The claim that storing images is impossible raises two issues. Some models used by the U. S. Marshals Service have done exactly that [6]. TSA states that in test mode, the systems can store, export, and print images but that the TSA officers at the airport cannot place the machines in test mode [7]. Does the software prevent this—and if so, how? Can someone else put the machines into test mode? Is the software implementing the test mode active, although unused? If so, could the software be instructed to turn on those parts of test mode that allow the images to be stored, for example by malware? How are the procedural controls that prevent TSA employees and other from taking pictures of the display implemented? What degree of assurance exists that violations of these controls would be detected?

The TSA web site has testing reports about the advanced imaging technology (AIT) in use. The report from the Johns Hopkins University Applied Physics Laboratory report notes several places where software is used, but does not discuss the software validation or testing procedures, or whether the software itself was analyzed in detail. To be fair, portions of the report are blacked out, so some of this information may be there. The other public reports do not mention software.

In other contexts (specifically, electronic voting systems), vendors argued that making detailed analyses public would reveal details that would enable the compromise of the software or system. The Principle of Open Design, a fundamental security design principle, states that security should never depend solely on secrecy of a design. “Security through obscurity” is sometimes acceptable as a layer of defense, but never as the only defense. The software should be robust enough, and the procedures for using it thorough enough, so knowing how the software works will not help an attacker compromise it. If the concern is that the software is proprietary, a report could describe the nature of the analysis, tests, and results while relegating proprietary information to appendices that could be redacted.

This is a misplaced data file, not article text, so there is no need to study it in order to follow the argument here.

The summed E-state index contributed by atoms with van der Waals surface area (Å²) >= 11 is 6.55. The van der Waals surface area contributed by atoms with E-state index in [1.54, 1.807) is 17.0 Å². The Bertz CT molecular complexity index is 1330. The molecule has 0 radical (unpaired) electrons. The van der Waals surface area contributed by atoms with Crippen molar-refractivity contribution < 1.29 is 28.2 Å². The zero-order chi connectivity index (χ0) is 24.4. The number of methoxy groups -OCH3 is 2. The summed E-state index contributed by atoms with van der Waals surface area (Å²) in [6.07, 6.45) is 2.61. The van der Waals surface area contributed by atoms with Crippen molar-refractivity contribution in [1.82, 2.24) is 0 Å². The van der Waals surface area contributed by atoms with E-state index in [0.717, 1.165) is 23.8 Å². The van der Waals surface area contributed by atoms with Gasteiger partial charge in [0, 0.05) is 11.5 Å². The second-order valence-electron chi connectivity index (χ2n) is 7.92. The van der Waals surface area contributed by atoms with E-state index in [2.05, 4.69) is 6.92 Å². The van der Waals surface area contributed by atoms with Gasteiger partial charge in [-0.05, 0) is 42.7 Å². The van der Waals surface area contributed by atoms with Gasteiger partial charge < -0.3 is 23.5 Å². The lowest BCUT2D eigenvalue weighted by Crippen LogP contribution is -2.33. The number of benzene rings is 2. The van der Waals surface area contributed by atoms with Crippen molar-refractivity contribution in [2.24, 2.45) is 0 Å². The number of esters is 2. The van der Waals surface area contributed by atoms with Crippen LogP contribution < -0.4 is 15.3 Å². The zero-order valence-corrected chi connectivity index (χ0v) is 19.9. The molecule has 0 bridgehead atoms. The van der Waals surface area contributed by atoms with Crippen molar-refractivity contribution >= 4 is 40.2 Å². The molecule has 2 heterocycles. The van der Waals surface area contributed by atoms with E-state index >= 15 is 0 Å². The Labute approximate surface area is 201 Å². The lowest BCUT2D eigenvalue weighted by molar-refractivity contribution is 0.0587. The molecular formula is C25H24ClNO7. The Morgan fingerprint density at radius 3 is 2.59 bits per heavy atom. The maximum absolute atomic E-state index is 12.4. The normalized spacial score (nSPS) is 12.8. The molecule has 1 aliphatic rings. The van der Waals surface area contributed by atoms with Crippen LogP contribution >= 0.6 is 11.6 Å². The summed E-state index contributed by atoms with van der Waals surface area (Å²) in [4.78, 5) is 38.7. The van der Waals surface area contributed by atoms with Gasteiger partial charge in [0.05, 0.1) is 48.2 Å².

The risk of using the scanners without releasing data about the software testing and validation prevents other scientists from evaluating the testing methodology and results. This brings into question the credibility of the effectiveness of the software that does the imaging, controls access to the images, and prevents their copying or further distribution. Let us hope the TSA deals with these questions quickly and openly.


  1. K. Zetter, “Serious Error in Diebold Voting Software Caused Lost Ballots in California County— Update,” Wired (Dec. 8, 2008); available at
  2. N. Leveson and C. Turner, “An Investigation of the Therac-25 Accidents,” IEEE Computer 26(7) pp. 18–41 (July 1993).
  3. D. Wallace and D. Kuhn, “Failure Modes in Medical Device Software: An Analysis of 15 Years of Recall Data,” International Journal of Reliability, Quality & Safety Engineering 8(4) pp. 351–371 (Dec. 2001).
  4. C. Phend, “CT Safety Warnings Follow Radiation Overdose Accident,” MedPage Today (Oct. 15, 2009); available at
  5. —, Infusion Pump Improvement Initiative, Center for Devices and Radiological Health, Food and Drug Administration, Silver Spring, MD 20993; available at
  6. D. McCullagh, “Feds Admit Storing Checkpoint Body Scan Images,” CNET News (Aug. 4, 2010); available at
  7. Letter from G. Rossides, Acting Administrator, TSA to Congressman B. Thompson, Chairman, Committee on Homeland Security, U. S. House of Representatives (Feb. 24, 2010); available at